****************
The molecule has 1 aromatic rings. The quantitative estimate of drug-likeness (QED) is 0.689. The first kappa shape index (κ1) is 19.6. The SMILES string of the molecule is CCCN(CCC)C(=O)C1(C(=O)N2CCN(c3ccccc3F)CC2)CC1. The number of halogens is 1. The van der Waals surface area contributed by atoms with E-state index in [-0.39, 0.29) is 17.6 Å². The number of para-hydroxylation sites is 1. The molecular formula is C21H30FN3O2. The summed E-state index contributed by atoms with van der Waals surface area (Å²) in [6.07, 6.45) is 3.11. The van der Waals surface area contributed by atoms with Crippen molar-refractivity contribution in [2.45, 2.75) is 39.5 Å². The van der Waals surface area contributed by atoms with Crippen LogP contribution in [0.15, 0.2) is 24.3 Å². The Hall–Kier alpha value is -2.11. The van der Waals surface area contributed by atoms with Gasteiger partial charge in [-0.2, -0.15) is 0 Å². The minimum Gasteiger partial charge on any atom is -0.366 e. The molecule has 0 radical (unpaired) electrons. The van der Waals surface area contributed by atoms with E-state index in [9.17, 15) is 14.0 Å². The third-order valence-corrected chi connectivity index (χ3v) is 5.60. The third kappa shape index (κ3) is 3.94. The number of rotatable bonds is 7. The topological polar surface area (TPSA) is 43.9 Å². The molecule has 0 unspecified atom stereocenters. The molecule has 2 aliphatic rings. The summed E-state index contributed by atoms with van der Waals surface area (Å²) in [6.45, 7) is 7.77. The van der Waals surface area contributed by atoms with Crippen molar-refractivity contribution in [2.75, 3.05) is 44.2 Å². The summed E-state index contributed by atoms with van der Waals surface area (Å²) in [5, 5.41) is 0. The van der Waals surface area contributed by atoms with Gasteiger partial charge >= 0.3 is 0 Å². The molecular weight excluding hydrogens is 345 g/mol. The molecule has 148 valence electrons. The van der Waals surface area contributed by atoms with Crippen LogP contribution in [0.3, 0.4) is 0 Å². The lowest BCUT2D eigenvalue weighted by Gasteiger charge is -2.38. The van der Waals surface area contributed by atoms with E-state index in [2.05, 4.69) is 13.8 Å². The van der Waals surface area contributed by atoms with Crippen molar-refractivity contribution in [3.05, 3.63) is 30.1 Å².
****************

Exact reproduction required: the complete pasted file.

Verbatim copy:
The molecule has 1 aromatic rings. The quantitative estimate of drug-likeness (QED) is 0.689. The first kappa shape index (κ1) is 19.6. The SMILES string of the molecule is CCCN(CCC)C(=O)C1(C(=O)N2CCN(c3ccccc3F)CC2)CC1. The number of halogens is 1. The van der Waals surface area contributed by atoms with E-state index in [-0.39, 0.29) is 17.6 Å². The number of para-hydroxylation sites is 1. The molecular formula is C21H30FN3O2. The summed E-state index contributed by atoms with van der Waals surface area (Å²) in [6.07, 6.45) is 3.11. The van der Waals surface area contributed by atoms with Crippen molar-refractivity contribution in [2.45, 2.75) is 39.5 Å². The van der Waals surface area contributed by atoms with Crippen LogP contribution in [0.15, 0.2) is 24.3 Å². The Hall–Kier alpha value is -2.11. The van der Waals surface area contributed by atoms with Gasteiger partial charge in [-0.2, -0.15) is 0 Å². The minimum Gasteiger partial charge on any atom is -0.366 e. The molecule has 0 radical (unpaired) electrons. The van der Waals surface area contributed by atoms with E-state index in [9.17, 15) is 14.0 Å². The third-order valence-corrected chi connectivity index (χ3v) is 5.60. The third kappa shape index (κ3) is 3.94. The number of rotatable bonds is 7. The topological polar surface area (TPSA) is 43.9 Å². The molecule has 0 unspecified atom stereocenters. The molecule has 2 aliphatic rings. The summed E-state index contributed by atoms with van der Waals surface area (Å²) in [6.45, 7) is 7.77. The van der Waals surface area contributed by atoms with Crippen molar-refractivity contribution in [2.75, 3.05) is 44.2 Å². The summed E-state index contributed by atoms with van der Waals surface area (Å²) in [5, 5.41) is 0. The van der Waals surface area contributed by atoms with Gasteiger partial charge >= 0.3 is 0 Å². The molecular weight excluding hydrogens is 345 g/mol. The molecule has 148 valence electrons. The van der Waals surface area contributed by atoms with Crippen LogP contribution in [0.3, 0.4) is 0 Å². The lowest BCUT2D eigenvalue weighted by Gasteiger charge is -2.38. The van der Waals surface area contributed by atoms with E-state index in [2.05, 4.69) is 13.8 Å². The van der Waals surface area contributed by atoms with Crippen molar-refractivity contribution in [3.05, 3.63) is 30.1 Å².